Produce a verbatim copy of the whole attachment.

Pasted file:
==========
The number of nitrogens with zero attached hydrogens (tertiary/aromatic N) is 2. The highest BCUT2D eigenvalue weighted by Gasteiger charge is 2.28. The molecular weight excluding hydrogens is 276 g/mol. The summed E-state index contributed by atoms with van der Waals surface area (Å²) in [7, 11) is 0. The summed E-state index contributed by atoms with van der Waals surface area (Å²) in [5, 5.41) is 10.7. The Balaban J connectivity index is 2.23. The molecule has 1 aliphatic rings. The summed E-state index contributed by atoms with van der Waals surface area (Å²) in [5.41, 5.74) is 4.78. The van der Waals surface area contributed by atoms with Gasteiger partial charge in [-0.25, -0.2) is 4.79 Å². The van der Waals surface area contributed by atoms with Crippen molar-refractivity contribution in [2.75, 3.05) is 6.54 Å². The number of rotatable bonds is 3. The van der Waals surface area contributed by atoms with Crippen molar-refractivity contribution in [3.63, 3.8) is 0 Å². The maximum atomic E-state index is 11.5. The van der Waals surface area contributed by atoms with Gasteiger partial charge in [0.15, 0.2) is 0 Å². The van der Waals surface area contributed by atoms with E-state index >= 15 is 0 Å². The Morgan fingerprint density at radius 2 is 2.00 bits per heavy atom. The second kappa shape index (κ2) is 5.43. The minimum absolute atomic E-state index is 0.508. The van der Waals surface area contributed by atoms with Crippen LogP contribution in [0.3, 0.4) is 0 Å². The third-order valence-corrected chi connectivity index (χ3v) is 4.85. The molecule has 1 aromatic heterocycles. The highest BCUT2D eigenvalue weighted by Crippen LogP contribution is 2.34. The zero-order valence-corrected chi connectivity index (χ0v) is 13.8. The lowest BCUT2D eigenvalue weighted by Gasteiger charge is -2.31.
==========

The number of nitrogens with zero attached hydrogens (tertiary/aromatic N) is 2. The highest BCUT2D eigenvalue weighted by Gasteiger charge is 2.28. The molecular weight excluding hydrogens is 276 g/mol. The summed E-state index contributed by atoms with van der Waals surface area (Å²) in [7, 11) is 0. The summed E-state index contributed by atoms with van der Waals surface area (Å²) in [5, 5.41) is 10.7. The Balaban J connectivity index is 2.23. The molecule has 1 aliphatic rings. The summed E-state index contributed by atoms with van der Waals surface area (Å²) in [5.41, 5.74) is 4.78. The van der Waals surface area contributed by atoms with Gasteiger partial charge in [-0.25, -0.2) is 4.79 Å². The van der Waals surface area contributed by atoms with Crippen molar-refractivity contribution in [2.75, 3.05) is 6.54 Å². The number of rotatable bonds is 3. The van der Waals surface area contributed by atoms with Crippen molar-refractivity contribution in [3.63, 3.8) is 0 Å². The maximum atomic E-state index is 11.5. The van der Waals surface area contributed by atoms with Gasteiger partial charge in [0.15, 0.2) is 0 Å². The van der Waals surface area contributed by atoms with E-state index >= 15 is 0 Å². The Morgan fingerprint density at radius 2 is 2.00 bits per heavy atom. The second kappa shape index (κ2) is 5.43. The minimum absolute atomic E-state index is 0.508. The van der Waals surface area contributed by atoms with Crippen LogP contribution in [0.3, 0.4) is 0 Å². The third-order valence-corrected chi connectivity index (χ3v) is 4.85. The molecule has 1 aromatic heterocycles. The highest BCUT2D eigenvalue weighted by Crippen LogP contribution is 2.34. The zero-order valence-corrected chi connectivity index (χ0v) is 13.8. The lowest BCUT2D eigenvalue weighted by Gasteiger charge is -2.31.